You probably calculated the amount of anti-freeze you required using the theoretical volume of your installation as the basis. Our experience shows that in large volume systems, from 5 or 6m3 upwards, the theoretical calculation of the volume of the installation is always about 10% less than the real volume.
The glycols used in the manufacture of anti-freeze do not disappear over time. The only possible chemical explanation is that water has been added to the circuit.
Two possible explanations:
- The freezing temperature of the glycolated water is too close to the evaporation temperature. As it approaches its freezing point, glycolated water undergoes a very significant increase in viscosity and "layers" of glycolated water stop flowing. The heat exchange drops and the glycolated water slowly freezes in the heat exchanger. The freezing point of glycolated water must be at least 5 degrees lower than the lowest temperature likely to be reached in the exchanger. Increasing the glycol concentration will solve this issue.
- The circuit contains a lot of sludge. This sludge will settle in the areas where there are the greatest losses of load and the coldest areas, so generally in the exchanger. In this case the only solutions are either to drain and clean out the system or to mount a bypass filter to remove the sludge.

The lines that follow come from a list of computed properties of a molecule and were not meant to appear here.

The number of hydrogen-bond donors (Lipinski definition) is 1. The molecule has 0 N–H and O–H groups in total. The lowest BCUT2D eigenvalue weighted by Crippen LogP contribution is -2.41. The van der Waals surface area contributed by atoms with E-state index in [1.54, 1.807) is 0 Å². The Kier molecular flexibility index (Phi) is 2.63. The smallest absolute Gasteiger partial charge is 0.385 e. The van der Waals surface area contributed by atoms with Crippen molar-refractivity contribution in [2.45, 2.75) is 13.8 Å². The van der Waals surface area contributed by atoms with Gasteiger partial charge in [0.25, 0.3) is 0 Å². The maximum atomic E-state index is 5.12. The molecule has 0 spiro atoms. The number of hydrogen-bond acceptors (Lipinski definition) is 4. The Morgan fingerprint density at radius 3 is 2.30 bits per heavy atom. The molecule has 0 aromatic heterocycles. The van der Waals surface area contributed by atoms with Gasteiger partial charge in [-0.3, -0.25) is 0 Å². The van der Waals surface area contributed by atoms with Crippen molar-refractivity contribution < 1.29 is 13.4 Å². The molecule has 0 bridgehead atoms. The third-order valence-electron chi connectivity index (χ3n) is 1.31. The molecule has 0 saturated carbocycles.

If you put water into your system which is mainly steel, when you drain the system it will corrode on the surface. The glycolated water will then remove this thin layer of rust and sludge will form. The quantity of sludge will be directly proportional to the size of the system. When cleaning with water, it is important that the time between draining the water and filling back up with glycolated water is as short as possible. If you need to leave the system with water in it for several days or leave it in the open air for cleaning, ensure you mount a by-pass filter to remove the oxides that the glycolated water will inevitably remove.
Anti-freezes are generally miscible, meaning that if you mix them you get a homogeneous solution, unless they are heat transfer fluids using different glycols (MEG, MPG etc). However, this does not mean that the anti-freezes are compatible. Two different anti-freezes will have different formulations in terms of corrosion inhibitors.
Mixing them together will result in a blend of corrosion inhibitors, the effectiveness of which cannot be determined. Before adding anything, we recommend that you check the glycolated water present in the circuit to assess whether it might not be better to undertake a complete renewal.